Moulded cheese, St. Augur, came with lunch’s salad plated by other guest writers or a Hurst host.

         ‘Lentils’, with venom said someone in the manner of Dracula meeting a cross. Our host Sue, crumbled feta into my courgette and something soup, melting salty flavour in one bowl, which when lifted, favoured me plus spoon with fewer drips twixt it and lip.

         ‘Unexploded’ by Alison MacLeod, chinking, I hoped, the gap twixt workshop and lunch, staying stuck until I’d typed up notes. In the kitchen, I held my plate, kindly loaded by Helen, or Jane, or one of Hurst’s hosts, going clockwise round the cornered island of voices and smells.

         The troublesome threesome spoke: I’d guessed until Wednesday who was Gemma, or Lauren, or Diane, and couldn’t single them out. They were three, like ellipses, or biscuits – the mini packs – only, all one sort, Hobnobs, or Custard Creams, or Digestives, not and. Not different, until

         At the cheeseboard, I replied, ‘Anything but Black Bomber.’

         Off to my right, Gemma said, ‘Oh, that cheese sealed in black wax, you mean?’

         Across the way Diane hexed again: ‘Lentils.’

         I said, ‘Yes’ to Gemma.

         ‘Oh…’ She prompted.

         ‘Well, Black Bomber and me have never been friends.’

         ‘Oh…’ And prompted again.

         Mindful of the ellipsissed trap, the ellipsisser, and others’ chatter, I vetted my follow-up and dumped squits. ‘Well, bomb – hellish apt for tummy trouble.’

         Gemma laughed loud, others wondered what at, and yet others chimed with:

‘Puleease, TMI.’

         So, I kept follow-ups stopped as far as thoughts only, trapped, like wind, best unvented in the hubbub eddying clockwise round the island of food.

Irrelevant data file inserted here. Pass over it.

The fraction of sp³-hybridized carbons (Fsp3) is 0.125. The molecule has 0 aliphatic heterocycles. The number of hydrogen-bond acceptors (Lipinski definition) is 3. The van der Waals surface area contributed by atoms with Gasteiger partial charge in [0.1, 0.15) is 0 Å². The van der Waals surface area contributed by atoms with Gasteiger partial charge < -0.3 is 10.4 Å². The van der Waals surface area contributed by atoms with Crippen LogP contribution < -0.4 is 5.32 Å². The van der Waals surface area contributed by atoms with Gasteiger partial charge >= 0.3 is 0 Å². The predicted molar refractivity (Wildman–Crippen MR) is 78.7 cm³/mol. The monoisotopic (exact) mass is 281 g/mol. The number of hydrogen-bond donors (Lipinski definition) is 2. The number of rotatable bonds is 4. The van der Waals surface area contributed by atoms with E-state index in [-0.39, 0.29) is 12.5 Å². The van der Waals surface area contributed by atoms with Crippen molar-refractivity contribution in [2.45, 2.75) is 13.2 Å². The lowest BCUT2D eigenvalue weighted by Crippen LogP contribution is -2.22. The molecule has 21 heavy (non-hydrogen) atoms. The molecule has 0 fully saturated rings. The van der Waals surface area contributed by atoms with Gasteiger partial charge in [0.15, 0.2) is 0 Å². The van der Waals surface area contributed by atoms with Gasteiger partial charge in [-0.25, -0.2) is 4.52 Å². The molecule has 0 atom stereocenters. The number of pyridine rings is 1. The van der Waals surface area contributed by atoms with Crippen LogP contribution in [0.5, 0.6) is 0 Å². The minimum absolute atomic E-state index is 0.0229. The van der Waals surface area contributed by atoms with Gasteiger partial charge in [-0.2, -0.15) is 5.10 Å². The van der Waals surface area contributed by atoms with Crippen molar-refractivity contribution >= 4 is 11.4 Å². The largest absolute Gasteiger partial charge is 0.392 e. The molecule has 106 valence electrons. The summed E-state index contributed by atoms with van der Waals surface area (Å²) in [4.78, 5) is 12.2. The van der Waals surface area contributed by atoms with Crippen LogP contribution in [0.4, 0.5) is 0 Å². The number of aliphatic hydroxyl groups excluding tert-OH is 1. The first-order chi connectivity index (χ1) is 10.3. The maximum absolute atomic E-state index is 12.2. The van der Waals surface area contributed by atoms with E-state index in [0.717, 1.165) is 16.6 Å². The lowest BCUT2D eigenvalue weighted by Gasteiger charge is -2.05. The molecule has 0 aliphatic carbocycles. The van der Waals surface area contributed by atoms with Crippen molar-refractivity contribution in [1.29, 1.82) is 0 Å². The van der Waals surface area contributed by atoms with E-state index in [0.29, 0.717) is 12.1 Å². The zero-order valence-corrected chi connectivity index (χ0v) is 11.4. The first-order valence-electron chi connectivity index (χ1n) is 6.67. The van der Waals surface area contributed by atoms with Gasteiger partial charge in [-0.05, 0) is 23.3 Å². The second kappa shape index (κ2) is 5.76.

The threesome’s spell broke, though: now, no first-person plural provoking something from Macbeth, was quoting. We were writers, yes us, at the Hurst, the biscuit tin with Hobnobs, andCustard Creams and Digestives and more – voices tagged, tasted, ID’d at last, in the hurlyburlying Wednesday lunch bunch.

         In the kitchen, quiet when the kettle’s boiling was done, me with my LLI** palavering, bleeped and vibrated-in, full-strength mugs of tea. Narvick brewed de-caff bags lest his sleep be murdered by tea, even him counting to a thousand and back might not do the trick in resurrecting it. At Jackanory, his story recounted this, including the knocked-out boy and the thwack of knocking hockey sticks not playing hockey. So Narvick’s story went…

 

* The Verb, a BBC Radio 3 literary programme and podcast.

** LLI Liquid Level Indicator, a gadget with audible and tactile feedback for blind and partially-sighted people.

(Loraine Howard, Joanne Harris, the Hurst hosts, and the tutoring author are real names, but others’ names are not real.)